A week after the crash, the next Friday morning at exactly 9:16 a.m., there was a massive memorial event for all the NASA people on the runway at the Kennedy Space Center. Rabbi Konikov was asked to speak. “People were so sad, really broken, soul-searching and rethinking their whole worldview, wondering if it was all worth it,” Rabbi Konikov flashes back. “What could I say in five minutes that would inspire them, that would be a tribute to Ilan, and also give guidance to the people in the space industry in general?”
“Ilan Ramon turned to me with a question,” the rabbi recalls. “He asked, ‘How does one mark the Sabbath in space with every 90 minutes another sunset, every ten and a half hours is a Sabbath, every 20 days Rosh Hashanah?’ Jerusalem, we have a problem. So I had my homework to do. But Ilan taught us a powerful message: No matter how fast we’re going, no matter how important our work, we need to pause and think about why we’re here on Earth.”
Two months later, 37 pages (one for each mile of descent through the atmosphere) of Ilan Ramon’s personal diary were discovered in a muddy field outside the providentially named town of Palestine, Texas. The diary somehow survived the extreme heat of the explosion, acute atmospheric cold, and the harsh elements of a winter swamp. It took about a year to restore, and another four years for Israeli police scientists to decipher 30 of the pages where the ink hadn’t been totally washed away. Two of those pages went on display in 2008 — one page was of personal notes, and the second was Ilan Ramon’s handwritten Kiddush, found wet but totally readable, which he famously recited on the three Friday nights he spent in space. It was this that remained, testament to the cry of his soul and the yearning it expressed at the very end of its sojourn here on earth.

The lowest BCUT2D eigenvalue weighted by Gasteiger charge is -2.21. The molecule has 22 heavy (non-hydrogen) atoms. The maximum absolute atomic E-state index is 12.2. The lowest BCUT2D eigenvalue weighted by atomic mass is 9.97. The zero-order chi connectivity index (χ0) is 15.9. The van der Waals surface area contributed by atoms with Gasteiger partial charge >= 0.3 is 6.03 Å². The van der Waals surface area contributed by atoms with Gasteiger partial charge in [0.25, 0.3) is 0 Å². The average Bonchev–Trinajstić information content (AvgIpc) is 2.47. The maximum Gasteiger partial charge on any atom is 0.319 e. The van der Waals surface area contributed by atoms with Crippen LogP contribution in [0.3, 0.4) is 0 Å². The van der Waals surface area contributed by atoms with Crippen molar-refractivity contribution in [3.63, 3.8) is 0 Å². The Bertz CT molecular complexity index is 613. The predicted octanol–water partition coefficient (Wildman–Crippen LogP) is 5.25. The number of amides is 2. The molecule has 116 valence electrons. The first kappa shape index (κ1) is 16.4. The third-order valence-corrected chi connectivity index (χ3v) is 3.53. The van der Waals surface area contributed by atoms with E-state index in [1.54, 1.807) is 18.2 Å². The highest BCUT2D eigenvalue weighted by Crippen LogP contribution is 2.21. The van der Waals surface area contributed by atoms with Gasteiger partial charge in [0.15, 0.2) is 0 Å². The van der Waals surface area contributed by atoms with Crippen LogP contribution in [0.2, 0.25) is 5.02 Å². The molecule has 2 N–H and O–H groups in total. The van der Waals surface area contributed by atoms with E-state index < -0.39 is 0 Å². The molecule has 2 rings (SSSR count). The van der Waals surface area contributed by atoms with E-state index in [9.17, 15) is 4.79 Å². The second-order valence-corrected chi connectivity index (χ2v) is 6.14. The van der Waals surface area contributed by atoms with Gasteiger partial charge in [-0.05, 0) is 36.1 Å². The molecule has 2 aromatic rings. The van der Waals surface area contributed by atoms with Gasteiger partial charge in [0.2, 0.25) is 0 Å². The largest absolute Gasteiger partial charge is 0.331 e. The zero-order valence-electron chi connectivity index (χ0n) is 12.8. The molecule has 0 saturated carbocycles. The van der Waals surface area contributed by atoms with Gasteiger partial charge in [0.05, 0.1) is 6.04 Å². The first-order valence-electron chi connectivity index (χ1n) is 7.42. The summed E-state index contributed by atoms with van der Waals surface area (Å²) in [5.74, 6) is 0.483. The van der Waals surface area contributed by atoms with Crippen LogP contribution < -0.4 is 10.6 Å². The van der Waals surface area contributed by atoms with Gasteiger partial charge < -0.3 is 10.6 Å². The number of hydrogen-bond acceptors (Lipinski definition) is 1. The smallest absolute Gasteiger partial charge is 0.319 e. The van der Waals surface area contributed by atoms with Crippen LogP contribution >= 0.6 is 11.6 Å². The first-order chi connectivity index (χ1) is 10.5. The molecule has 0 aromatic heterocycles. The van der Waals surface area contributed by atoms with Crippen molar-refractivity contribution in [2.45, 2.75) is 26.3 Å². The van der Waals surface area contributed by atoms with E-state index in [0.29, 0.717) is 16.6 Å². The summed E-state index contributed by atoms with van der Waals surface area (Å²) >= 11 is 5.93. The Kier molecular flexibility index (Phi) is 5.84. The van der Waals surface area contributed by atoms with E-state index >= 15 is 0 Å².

WHAT’S IN A NAME?
Joe Levine has been developing homes in Montreal for years, erecting whole neighborhoods across the Canadian city. But the project in the attractive Cote-Saint-Luc neighborhood at the turn of the millennium was special. It was large — a parcel of land that would encompass thirty-four homes — and beautiful, surrounded by a magnificent parks, and just moments from City Hall and the public library.
The development was special and he wanted the name to be special. Cote-St.-Luc Mayor Robert Libman remembers the discussions well.
“The neighborhood has a rich Jewish presence, and a large concentration of Jewish shuls as well, so a Jewish-named street is very much in place, but we were thinking authors. Cote-St-Luc has a share of musical streets — Mozart, Beethoven and Chopin. There are artistic streets, including Chagall and Rembrandt , and scientific streets, like Einstein, Pasteur and Sabin. Next, we were working on authors, so the working name for the street was Kipling Crescent, in honor of author Rudyard Kipling. But then the Ilan Ramon story happened and I had this idea that maybe we could pay tribute to him this way.”
Libman, a longtime politician – he was founder of Quebec’s Equality Party and served as a member of the National Assembly — had no trouble getting support for the idea. “There was no resistance. The city council and the residents were all very much on board with it, feeling that it was in place.”
Robert Libman later left politics, hosting a popular radio show for several years before joining the private sector, where he currently works as an architect, but he still remembers the very moving naming ceremony.
Rona Ramon a”h and her four children came to Montreal for the event, and local rabbis and politicians paid tribute to her husband. “It was a hero our children could relate to also,” Libman recalls, “someone they had seen and heard, someone who inspired them.”
Today, Mr. Libman sometimes walks by the plaque they erected at the top of the street, marking the Jewish astronaut. “It’s a nice memorial and fitting way to remember what he stood for.”
OTHER NOTABLE NAMINGS
* Ilan Ramon Museum, Mitzpeh Ramon – The museum and memorial is part of the Machtesh Ramon (Ramon Crater) visitor center which overlooks the lunar-like landscape of the world’s largest machtesh — especially fitting as Ilan Ramon changed his name earlier in life due to his love for this part of the Negev desert.
- Ramon Airport – Israel’s second-largest airport, which opened last year and has replaced the former Eilat and Ovda airports for civililan traffic. It also serves as the country’s primary diversion airport.
- Ramon Crater — within the Apollo Basin on the far side of the Moon are seven interior craters to honor the astronauts killed in the space shuttle One of them is called the Ramon Crater.
- Several elementary and high schools in Israel and abroad are named after Ilan Ramon.